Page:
The summer is winding down. We we will heading out on Friday after work for a quick trip to MO for Tom’s family reunion. We will get back Sunday evening leaving just enough time to choose first day of school outfits and calm any nervous jitters. I’ll be using Brandy for this purpose. The kids will have to meditate.
I am hoping to receive paperwork from the kids respective schools this week confirming bus schedules etc. St. Paul Public Schools really lets it go down to the wire. I double checked with the placement center last week to confirm that Patrick is indeed on the list for his new Jr. High. Although they assured me he was, I didn’t receive his school specific enrollment packet which was supposed to be to every family by today. I will have to truck myself into the school on my way to work tomorrow morning to pick up the packet and confirm for myself that he is on the attendance roster. We were just in there last Wednesday to register him for classes, which I hoped would solidify things.
There was a brief news item in the paper the other day that reported that up to 300 parents arrive at the St. Paul Public Schools placement center on the first scheduled day of school to enroll their child. In other words these parents haven’t given a thought to which school their kid will be attending until the first day of school arrives. Really? There was a packet of information that came in the mail last week reminding St. Paul parents to enroll their child in school before Sept 7th. Enclosed was a DVD with helpful tips on how parents can stay involved in their child’s education and support their quest for college enrollment. To further the point, our dinner was interrupted last evening with a pre-recorded phone call reminding parents that school begins on September 7th. Really? Can’t we expect some responsibility on the part of parents versus having to spoon feed them the most basic of information?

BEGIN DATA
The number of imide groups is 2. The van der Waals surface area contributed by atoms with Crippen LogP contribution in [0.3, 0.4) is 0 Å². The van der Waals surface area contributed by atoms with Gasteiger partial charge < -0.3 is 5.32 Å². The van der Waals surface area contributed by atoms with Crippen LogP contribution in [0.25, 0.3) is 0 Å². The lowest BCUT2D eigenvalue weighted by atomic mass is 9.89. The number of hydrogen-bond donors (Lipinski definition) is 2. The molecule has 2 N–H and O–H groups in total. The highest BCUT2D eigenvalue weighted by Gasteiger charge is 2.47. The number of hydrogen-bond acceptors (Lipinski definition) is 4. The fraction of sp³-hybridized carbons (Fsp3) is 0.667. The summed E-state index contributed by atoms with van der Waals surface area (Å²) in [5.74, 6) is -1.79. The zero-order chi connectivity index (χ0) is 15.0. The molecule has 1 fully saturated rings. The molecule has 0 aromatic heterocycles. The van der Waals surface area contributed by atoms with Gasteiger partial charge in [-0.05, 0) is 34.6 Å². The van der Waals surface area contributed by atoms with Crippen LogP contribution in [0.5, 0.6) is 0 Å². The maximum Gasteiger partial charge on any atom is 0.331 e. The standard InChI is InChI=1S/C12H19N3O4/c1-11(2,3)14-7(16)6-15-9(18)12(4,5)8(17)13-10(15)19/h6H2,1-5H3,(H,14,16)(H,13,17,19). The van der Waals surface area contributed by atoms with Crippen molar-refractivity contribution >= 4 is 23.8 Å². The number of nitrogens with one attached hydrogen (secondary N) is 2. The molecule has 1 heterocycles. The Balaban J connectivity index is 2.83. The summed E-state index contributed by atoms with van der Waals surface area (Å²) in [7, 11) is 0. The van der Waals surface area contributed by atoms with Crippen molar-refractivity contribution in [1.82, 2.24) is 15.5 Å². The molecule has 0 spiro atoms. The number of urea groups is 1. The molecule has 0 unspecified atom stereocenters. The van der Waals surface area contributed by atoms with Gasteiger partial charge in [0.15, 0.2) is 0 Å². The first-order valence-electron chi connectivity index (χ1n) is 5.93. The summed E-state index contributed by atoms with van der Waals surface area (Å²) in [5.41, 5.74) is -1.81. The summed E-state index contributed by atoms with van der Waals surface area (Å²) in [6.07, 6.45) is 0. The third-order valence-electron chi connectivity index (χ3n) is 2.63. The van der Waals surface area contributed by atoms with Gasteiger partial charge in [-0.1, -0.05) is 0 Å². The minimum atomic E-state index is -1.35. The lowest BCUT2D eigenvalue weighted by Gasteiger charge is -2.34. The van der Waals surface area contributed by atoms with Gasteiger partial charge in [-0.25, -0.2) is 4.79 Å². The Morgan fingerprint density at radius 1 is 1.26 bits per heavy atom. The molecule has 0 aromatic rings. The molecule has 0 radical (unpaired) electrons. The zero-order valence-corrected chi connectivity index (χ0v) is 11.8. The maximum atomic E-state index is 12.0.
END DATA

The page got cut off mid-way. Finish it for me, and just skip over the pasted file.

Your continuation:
Is it really possible that the first scheduled day of school escapes some parents’ radars? Are there really parents out there that don’t begin counting down the days until the first day of school on their calendars like I do? Holy crap, the Old Navy ads on tv pushing hoodies and other back to school fashions should be clue number one.
As much as I joke about this phenomenon it is really evidence of a sad crisis in our society. Families living transient lifestyles due to poverty, drug addiction, abusive relationships etc may move frequently forcing children to start over one or more times per year at different schools. We expect teachers to be accountable for raising test scores in poverty stricken school boundaries, yet many of their students will not complete one full year at their school.
I don’t have a solution for the crisis of low test scores and ever broadening achievement gaps between whites and minorities. What I do know is that supporting your child’s education is a full time job. Unfortunately, there will always be parents out there that are not up to the task.